Literate Environment Analysis

Topics: Critical thinking, Reading, Literacy Pages: 9 (1963 words) Published: March 15, 2014


Literate Environment Analysis

Megan Cothran

Walden University

Phyllis McCully

EDUC – 6706R – 6, The Beginning Reader, PreK-3

February 23, 2014

Literate Environment Analysis

I. Getting to Know Literacy Learners, P–3

In the video segment, Getting to Know Your Students (2011), Dr. Almasi states that it is important that teachers get to know who each student is as a person. Therefore, at the beginning of the year I assessed my students’ non-cognitive abilities by using an assessment tool called the Elementary Reading Attitude Survey (ERAS) (McKenna & Kear, 1990). I found that many students (from both high and low groups) enjoy getting a book for present and starting a new book. Both groups also stated that they do not enjoy reading over playing – which was not a surprise! I was surprised; however, that many of my lower readers actually enjoy reading aloud in the class, where many of my higher reading students had mixed-feelings about it.

Cognitive assessments provide teachers with the ability to understand each student’s growth and challenges as a reader (Afflerbach, 2012). One cognitive assessment that I use within my classroom is an oral reading assessment called the Dynamic Indicators of Basic Early Literacy Skills (DIBELS). This is a set of procedures and measures for assessing the acquisition of early literacy skills from kindergarten through sixth grade (University of Oregon Center on Teaching and Learning, 2013). Through this assessment, I found that many of my lower students struggle with word fluency. Of those who are English Language Learners, many missed past tense and plural words. For those in the higher reading group, I noticed a pattern of missed contraction words. This assessment data helps me to implement differentiate instruction during guided reading and literacy centers. II. Selecting Texts

One useful instrument teachers can use when selecting texts is the Literacy Matrix (2011). This is a tool one can use for analyzing and selecting texts. It assists in instructional decision-making for your students, and making connections across the curriculum (Laureate Education, 2011). One of the ideas presented by Dr. Hartman in the video segment Analyzing and Selecting Text (2011) that influenced me was the Literacy Matrix.  This matrix helps teachers see if they are providing students with a balance of texts (Laureate Education Inc., 2011).  Though I provide my students with a variety of leveled readers during literacy centers, I realized that I was not making sure I provided students with a balanced variety of genres. Now when I checkout leveled reading book, I ensure to include a wide variety of narrative, informational, linguistic, and semiotic texts in order to provide my students with the opportunity to become well-rounded literate learners. III. Literacy Lesson: Interactive Perspective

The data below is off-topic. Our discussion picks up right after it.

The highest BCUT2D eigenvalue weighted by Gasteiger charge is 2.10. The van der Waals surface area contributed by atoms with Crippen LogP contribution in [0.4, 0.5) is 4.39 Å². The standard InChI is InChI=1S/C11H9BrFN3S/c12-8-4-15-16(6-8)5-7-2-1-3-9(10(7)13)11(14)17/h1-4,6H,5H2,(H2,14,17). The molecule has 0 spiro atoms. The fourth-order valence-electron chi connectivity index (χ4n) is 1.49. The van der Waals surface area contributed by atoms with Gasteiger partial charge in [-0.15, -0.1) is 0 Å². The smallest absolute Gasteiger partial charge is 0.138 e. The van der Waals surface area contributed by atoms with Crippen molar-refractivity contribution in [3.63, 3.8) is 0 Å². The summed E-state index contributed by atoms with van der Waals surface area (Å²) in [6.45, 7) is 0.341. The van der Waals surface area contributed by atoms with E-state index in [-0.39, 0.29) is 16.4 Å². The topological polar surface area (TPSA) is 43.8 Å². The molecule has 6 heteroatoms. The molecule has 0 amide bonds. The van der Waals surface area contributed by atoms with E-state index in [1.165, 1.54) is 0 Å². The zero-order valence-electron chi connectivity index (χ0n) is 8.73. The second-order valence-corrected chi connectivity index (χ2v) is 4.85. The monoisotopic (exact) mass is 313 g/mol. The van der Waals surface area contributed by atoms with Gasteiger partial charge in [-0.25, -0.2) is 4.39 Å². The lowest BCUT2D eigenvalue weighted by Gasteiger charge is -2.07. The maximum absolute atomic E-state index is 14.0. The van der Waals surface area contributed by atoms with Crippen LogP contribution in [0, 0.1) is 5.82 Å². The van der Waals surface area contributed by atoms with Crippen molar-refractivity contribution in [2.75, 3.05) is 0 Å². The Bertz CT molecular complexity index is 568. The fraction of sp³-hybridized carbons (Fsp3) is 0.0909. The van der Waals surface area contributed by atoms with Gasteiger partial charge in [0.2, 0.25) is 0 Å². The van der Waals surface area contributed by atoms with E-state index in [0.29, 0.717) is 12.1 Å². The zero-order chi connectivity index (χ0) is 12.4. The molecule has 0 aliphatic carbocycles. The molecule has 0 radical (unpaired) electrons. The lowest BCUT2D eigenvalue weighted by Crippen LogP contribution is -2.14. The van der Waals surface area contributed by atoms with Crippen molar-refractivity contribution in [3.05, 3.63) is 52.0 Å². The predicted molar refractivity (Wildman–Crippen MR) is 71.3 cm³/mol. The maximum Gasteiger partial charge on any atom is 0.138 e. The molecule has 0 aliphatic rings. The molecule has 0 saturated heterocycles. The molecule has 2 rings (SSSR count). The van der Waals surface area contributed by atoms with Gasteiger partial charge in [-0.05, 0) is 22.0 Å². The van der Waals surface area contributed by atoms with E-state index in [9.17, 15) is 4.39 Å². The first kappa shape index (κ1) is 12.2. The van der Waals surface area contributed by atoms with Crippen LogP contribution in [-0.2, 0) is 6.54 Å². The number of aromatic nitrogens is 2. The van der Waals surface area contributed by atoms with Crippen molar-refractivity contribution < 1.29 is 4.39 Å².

The ultimate goal of the Interactive Perspective is to teach children how to be literate learners who can navigate the textual world independently (Laureate Education, Inc., 2011). In order to teacher students to be independent literate learners, we must teach them to be strategic processors. We can do this by being metacognitive and using multiple strategies for different text types (i.e. narrative and informational) setting purposes, making predictions, visualizing, and making sense of text. Furthermore, this can be done by being reflective and self regulating; therefore, we should teach our students to process and independently think about texts. One way I implement this perspective is through Guided Reading. During this time, I am able to work with students in small, ability groups which allows me to focus on specific literacy skills depending on their individual needs. IV. Literacy Lesson: Critical and Response Perspectives

The Critical Perspective provides opportunities for students to think analytically about a text (Laureate Education, Inc., 2011). With...

References: Afflerbach, P. (2012). Understanding and using reading assessment, K–12. Newark, DE: International Reading Association.
McKenna, M.C., & Kear, D. J. (1990). Measuring attitude toward reading: A new tool for teacher. The Reading Teacher, 43(9), 626-639.
Laureate Education, Inc. (2011). Analyzing and selecting texts [Video webcast]. Retrieved from http://www.courseurl.com
Laureate Education, Inc
Laureate Education, Inc. (2011). Critical perspective [Video webcast]. Retrieved from http://www.courseurl.com
Laureate Education, Inc
Laureate Education, Inc. (2011). Responsive perspective [Video webcast]. Retrieved from http://www.courseurl.com
Laureate Education, Inc
University of Oregon Center on Teaching and Learning. (2013). Dynamic indicators of basic early literacy skills (dibels). Retrieved from http://dibels.uoregon.edu/market/assessment/dibels
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